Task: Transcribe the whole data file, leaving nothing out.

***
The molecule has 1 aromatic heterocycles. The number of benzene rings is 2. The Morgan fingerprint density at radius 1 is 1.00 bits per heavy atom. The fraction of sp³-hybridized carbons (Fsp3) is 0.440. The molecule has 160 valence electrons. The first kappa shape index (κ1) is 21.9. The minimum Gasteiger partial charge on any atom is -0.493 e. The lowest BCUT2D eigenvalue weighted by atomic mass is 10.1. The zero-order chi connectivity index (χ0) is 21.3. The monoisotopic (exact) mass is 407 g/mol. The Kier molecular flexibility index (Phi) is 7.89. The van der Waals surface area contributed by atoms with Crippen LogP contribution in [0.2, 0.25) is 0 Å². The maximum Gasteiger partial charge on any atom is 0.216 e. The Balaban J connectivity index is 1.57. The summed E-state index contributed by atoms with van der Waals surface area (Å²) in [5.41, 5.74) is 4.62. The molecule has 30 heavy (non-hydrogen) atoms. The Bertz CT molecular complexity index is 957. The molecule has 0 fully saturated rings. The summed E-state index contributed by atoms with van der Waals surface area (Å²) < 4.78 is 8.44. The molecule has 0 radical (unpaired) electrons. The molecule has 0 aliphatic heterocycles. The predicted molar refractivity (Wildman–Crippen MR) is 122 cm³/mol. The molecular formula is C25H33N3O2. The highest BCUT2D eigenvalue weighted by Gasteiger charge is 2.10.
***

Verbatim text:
The molecule has 1 aromatic heterocycles. The number of benzene rings is 2. The Morgan fingerprint density at radius 1 is 1.00 bits per heavy atom. The fraction of sp³-hybridized carbons (Fsp3) is 0.440. The molecule has 160 valence electrons. The first kappa shape index (κ1) is 21.9. The minimum Gasteiger partial charge on any atom is -0.493 e. The lowest BCUT2D eigenvalue weighted by atomic mass is 10.1. The zero-order chi connectivity index (χ0) is 21.3. The monoisotopic (exact) mass is 407 g/mol. The Kier molecular flexibility index (Phi) is 7.89. The van der Waals surface area contributed by atoms with Crippen LogP contribution in [0.2, 0.25) is 0 Å². The maximum Gasteiger partial charge on any atom is 0.216 e. The Balaban J connectivity index is 1.57. The summed E-state index contributed by atoms with van der Waals surface area (Å²) in [5.41, 5.74) is 4.62. The molecule has 30 heavy (non-hydrogen) atoms. The Bertz CT molecular complexity index is 957. The molecule has 0 fully saturated rings. The summed E-state index contributed by atoms with van der Waals surface area (Å²) < 4.78 is 8.44. The molecule has 0 radical (unpaired) electrons. The molecule has 0 aliphatic heterocycles. The predicted molar refractivity (Wildman–Crippen MR) is 122 cm³/mol. The molecular formula is C25H33N3O2. The highest BCUT2D eigenvalue weighted by Gasteiger charge is 2.10.